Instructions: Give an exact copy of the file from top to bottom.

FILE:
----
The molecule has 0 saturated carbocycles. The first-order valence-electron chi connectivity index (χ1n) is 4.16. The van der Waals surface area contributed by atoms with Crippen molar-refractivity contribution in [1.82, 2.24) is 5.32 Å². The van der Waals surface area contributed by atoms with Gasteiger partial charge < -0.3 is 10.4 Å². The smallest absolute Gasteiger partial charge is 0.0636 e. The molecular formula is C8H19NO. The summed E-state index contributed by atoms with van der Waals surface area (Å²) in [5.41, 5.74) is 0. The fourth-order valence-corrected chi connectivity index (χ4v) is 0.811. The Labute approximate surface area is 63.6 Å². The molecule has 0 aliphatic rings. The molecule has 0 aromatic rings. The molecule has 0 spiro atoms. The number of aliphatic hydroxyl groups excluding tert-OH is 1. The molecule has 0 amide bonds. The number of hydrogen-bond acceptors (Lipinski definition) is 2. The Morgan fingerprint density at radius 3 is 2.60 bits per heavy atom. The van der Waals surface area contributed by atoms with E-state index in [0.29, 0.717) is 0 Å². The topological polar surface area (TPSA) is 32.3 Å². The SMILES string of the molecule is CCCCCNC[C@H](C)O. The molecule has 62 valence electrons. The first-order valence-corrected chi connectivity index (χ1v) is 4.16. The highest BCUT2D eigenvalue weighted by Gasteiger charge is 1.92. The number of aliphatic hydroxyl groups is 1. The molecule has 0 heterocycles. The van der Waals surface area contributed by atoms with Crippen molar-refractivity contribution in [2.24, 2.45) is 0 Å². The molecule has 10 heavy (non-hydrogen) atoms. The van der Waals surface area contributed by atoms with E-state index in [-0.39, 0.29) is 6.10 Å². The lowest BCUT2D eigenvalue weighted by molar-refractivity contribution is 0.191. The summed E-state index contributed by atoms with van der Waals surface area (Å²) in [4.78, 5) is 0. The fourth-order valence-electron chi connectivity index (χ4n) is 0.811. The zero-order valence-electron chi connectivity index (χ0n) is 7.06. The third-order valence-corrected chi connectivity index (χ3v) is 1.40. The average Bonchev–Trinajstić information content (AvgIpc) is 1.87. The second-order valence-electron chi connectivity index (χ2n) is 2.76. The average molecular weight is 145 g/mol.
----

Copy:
The molecule has 0 saturated carbocycles. The first-order valence-electron chi connectivity index (χ1n) is 4.16. The van der Waals surface area contributed by atoms with Crippen molar-refractivity contribution in [1.82, 2.24) is 5.32 Å². The van der Waals surface area contributed by atoms with Gasteiger partial charge < -0.3 is 10.4 Å². The smallest absolute Gasteiger partial charge is 0.0636 e. The molecular formula is C8H19NO. The summed E-state index contributed by atoms with van der Waals surface area (Å²) in [5.41, 5.74) is 0. The fourth-order valence-corrected chi connectivity index (χ4v) is 0.811. The Labute approximate surface area is 63.6 Å². The molecule has 0 aliphatic rings. The molecule has 0 aromatic rings. The molecule has 0 spiro atoms. The number of aliphatic hydroxyl groups excluding tert-OH is 1. The molecule has 0 amide bonds. The number of hydrogen-bond acceptors (Lipinski definition) is 2. The Morgan fingerprint density at radius 3 is 2.60 bits per heavy atom. The van der Waals surface area contributed by atoms with E-state index in [0.29, 0.717) is 0 Å². The topological polar surface area (TPSA) is 32.3 Å². The SMILES string of the molecule is CCCCCNC[C@H](C)O. The molecule has 62 valence electrons. The first-order valence-corrected chi connectivity index (χ1v) is 4.16. The highest BCUT2D eigenvalue weighted by Gasteiger charge is 1.92. The number of aliphatic hydroxyl groups is 1. The molecule has 0 heterocycles. The van der Waals surface area contributed by atoms with Crippen molar-refractivity contribution in [2.24, 2.45) is 0 Å². The molecule has 10 heavy (non-hydrogen) atoms. The van der Waals surface area contributed by atoms with E-state index in [-0.39, 0.29) is 6.10 Å². The lowest BCUT2D eigenvalue weighted by molar-refractivity contribution is 0.191. The summed E-state index contributed by atoms with van der Waals surface area (Å²) in [4.78, 5) is 0. The fourth-order valence-electron chi connectivity index (χ4n) is 0.811. The zero-order valence-electron chi connectivity index (χ0n) is 7.06. The third-order valence-corrected chi connectivity index (χ3v) is 1.40. The average Bonchev–Trinajstić information content (AvgIpc) is 1.87. The second-order valence-electron chi connectivity index (χ2n) is 2.76. The average molecular weight is 145 g/mol.